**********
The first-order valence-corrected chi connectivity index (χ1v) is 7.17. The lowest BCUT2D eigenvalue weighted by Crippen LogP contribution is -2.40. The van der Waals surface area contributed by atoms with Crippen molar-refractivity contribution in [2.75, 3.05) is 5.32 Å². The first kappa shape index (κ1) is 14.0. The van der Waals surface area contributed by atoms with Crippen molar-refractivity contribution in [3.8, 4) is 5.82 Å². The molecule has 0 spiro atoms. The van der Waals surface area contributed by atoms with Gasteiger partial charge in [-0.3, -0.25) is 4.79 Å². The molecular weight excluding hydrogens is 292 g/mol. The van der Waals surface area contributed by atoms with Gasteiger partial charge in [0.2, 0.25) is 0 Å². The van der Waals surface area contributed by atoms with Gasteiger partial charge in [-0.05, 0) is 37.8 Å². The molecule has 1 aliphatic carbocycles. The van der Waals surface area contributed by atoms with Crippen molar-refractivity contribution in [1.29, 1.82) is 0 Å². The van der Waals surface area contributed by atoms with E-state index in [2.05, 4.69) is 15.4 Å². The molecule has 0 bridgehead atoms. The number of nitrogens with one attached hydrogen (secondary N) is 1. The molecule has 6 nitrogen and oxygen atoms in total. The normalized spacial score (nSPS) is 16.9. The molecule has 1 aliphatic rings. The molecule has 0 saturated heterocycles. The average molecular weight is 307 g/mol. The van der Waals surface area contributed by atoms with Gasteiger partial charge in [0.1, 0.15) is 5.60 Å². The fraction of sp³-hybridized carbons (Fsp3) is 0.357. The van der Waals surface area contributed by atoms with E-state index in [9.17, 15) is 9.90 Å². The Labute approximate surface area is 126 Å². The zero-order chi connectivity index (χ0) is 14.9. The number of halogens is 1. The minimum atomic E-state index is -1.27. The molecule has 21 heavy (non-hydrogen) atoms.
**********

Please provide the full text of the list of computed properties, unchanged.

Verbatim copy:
The first-order valence-corrected chi connectivity index (χ1v) is 7.17. The lowest BCUT2D eigenvalue weighted by Crippen LogP contribution is -2.40. The van der Waals surface area contributed by atoms with Crippen molar-refractivity contribution in [2.75, 3.05) is 5.32 Å². The first kappa shape index (κ1) is 14.0. The van der Waals surface area contributed by atoms with Crippen molar-refractivity contribution in [3.8, 4) is 5.82 Å². The molecule has 0 spiro atoms. The van der Waals surface area contributed by atoms with Gasteiger partial charge in [-0.3, -0.25) is 4.79 Å². The molecular weight excluding hydrogens is 292 g/mol. The van der Waals surface area contributed by atoms with Gasteiger partial charge in [0.2, 0.25) is 0 Å². The van der Waals surface area contributed by atoms with Gasteiger partial charge in [-0.05, 0) is 37.8 Å². The molecule has 1 aliphatic carbocycles. The van der Waals surface area contributed by atoms with Crippen molar-refractivity contribution in [1.29, 1.82) is 0 Å². The van der Waals surface area contributed by atoms with E-state index in [2.05, 4.69) is 15.4 Å². The molecule has 0 bridgehead atoms. The number of nitrogens with one attached hydrogen (secondary N) is 1. The molecule has 6 nitrogen and oxygen atoms in total. The normalized spacial score (nSPS) is 16.9. The molecule has 1 aliphatic rings. The molecule has 0 saturated heterocycles. The average molecular weight is 307 g/mol. The van der Waals surface area contributed by atoms with Gasteiger partial charge in [0.1, 0.15) is 5.60 Å². The fraction of sp³-hybridized carbons (Fsp3) is 0.357. The van der Waals surface area contributed by atoms with E-state index in [9.17, 15) is 9.90 Å². The Labute approximate surface area is 126 Å². The zero-order chi connectivity index (χ0) is 14.9. The number of halogens is 1. The minimum atomic E-state index is -1.27. The molecule has 21 heavy (non-hydrogen) atoms.